I got a comment on a post from a couple days ago about how I write about dating too much.
And my first thought was, "Oh, no! I'm boring! How come I write about dating so much?"
And then I got mad. It's my writing space. And so I commented back saying that the blog world is wide open. Find another blog.
The commenter replied with an explanation, which I read as: Basically, you have a good deal of depth and the capability of writing about more substantial topics. Why be shallow?
And this gave me pause. "Am I wasting the bulk of my time being totally shallow?"
Because, you see, if you criticize me, my first reaction will be to wonder if you are right.
I grew up conditioned to think that someone else knew more about everything than I did. That person for years and years was my father, who made all of my decisions growing up and the bulk of them until I was out of college. Mainly because I just didn't realize that I could make better decisions for myself than he could.
Sadly, I'm not exaggerating.
Despite the fact that I started college with enough French credits to bypass all the intro courses, and in fact, probably get out of the language requirement entirely, I kept taking it. I liked the language, I liked the literature, I liked the poetry. The French, it felt good.
And then on top of the French I took a year of Japanese sophomore year. Why? Because my dad said I should.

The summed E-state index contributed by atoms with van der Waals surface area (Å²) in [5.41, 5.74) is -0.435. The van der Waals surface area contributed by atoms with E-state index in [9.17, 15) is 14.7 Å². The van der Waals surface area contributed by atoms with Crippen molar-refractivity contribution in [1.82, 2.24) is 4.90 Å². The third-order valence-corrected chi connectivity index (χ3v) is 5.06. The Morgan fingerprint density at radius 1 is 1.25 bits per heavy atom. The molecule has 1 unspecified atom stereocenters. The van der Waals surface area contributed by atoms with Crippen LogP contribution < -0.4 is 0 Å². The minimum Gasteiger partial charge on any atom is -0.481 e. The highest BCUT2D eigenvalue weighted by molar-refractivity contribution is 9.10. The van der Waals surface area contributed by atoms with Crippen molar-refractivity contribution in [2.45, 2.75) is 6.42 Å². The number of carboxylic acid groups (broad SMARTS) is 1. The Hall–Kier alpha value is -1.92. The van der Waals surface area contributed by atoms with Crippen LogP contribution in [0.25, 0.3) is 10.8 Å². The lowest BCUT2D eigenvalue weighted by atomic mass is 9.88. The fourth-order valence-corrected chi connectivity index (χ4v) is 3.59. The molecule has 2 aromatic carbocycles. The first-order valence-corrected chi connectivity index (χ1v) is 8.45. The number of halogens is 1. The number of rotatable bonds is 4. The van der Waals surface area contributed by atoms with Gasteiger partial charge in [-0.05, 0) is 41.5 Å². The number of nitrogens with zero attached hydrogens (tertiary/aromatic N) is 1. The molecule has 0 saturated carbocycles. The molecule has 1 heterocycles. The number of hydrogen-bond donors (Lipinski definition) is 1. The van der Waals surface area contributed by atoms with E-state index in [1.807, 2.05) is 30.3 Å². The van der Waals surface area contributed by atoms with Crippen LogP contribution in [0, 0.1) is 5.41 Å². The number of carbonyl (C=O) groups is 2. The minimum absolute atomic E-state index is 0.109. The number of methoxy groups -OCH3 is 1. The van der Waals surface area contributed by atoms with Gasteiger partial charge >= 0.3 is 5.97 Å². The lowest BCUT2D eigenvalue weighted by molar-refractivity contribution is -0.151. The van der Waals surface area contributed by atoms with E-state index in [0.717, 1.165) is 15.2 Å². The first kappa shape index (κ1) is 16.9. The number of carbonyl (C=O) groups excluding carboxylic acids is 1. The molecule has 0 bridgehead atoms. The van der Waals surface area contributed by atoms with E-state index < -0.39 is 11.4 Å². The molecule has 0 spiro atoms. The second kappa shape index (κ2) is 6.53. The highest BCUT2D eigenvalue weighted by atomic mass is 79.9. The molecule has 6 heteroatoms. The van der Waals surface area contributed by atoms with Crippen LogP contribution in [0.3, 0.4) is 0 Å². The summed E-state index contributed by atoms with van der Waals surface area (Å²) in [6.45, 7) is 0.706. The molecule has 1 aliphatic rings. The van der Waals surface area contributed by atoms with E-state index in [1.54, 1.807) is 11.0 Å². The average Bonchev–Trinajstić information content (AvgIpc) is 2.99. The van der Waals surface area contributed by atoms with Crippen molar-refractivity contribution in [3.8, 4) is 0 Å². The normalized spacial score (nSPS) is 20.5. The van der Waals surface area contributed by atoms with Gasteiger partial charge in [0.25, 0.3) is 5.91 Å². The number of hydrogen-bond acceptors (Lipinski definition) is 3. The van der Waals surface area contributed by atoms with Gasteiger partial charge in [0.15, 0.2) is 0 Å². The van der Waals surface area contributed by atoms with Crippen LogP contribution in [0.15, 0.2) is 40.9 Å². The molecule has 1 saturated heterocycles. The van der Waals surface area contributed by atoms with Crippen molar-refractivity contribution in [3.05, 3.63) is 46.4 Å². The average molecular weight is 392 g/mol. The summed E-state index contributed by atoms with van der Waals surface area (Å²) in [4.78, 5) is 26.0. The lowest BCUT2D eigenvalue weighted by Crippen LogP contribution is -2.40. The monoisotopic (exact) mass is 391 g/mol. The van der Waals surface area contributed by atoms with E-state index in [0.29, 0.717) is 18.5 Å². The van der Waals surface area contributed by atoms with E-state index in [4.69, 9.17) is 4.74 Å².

Since I didn't have a better idea, or really even the wherewithal to know what the fuck I was doing in college in NC, and because I was good at languages, well, when he said to, I went ahead and signed up.
My Japanese class, in which I got an A both semesters, took more time than all of my other classes combined.
I don't know how much you know about the language, but to start with, instead of an alphabet, Japanese uses a syllabary. Meaning each symbol stands for a syllable rather than an individual letter. Actually, there are two syllaberies - Katakana and Hiragana - and we began by memorizing both.
And then we started learning Kanji, which is beautiful but basically, you're writing with complex pictures. In order to look up a Kanji symbol in the dictionary, you have to know how many strokes it takes to form it. But some strokes are curved. So you might think one curved line is actually two strokes when it's not. Which makes looking up a 12-stroke character impossible when you're mistakenly looking in the 13-stroke section.
And then there is the grammar, where the verb appears at the end of the sentence. All this to say, all of it took a hell of a lot of work. I liked it, though. It was fun and interesting, and I love languages and I loved the teacher.
And then the school year ended and I went to Rome for the summer. My high school friend Kassie had taken a break from college - none of us had an easy time jumping into college straight from India - and her parents were living in Rome. So she went. And her dad got us both summer jobs at the embassy. So I went.
I loved being in Rome. Some of it was Rome, and some of it was getting out of Chapel Hill and being in a huge, international city. Oh, I loved Rome so much. And so I decided to spend a semester there. When I got home at the end of summer, I announced that I was going back spring semester.
This turned into a huge fight. Several huge fights. Because one, when did I ever have really strong opinions that clashed with my dad's? Almost never. Whenever I did, it was a struggle.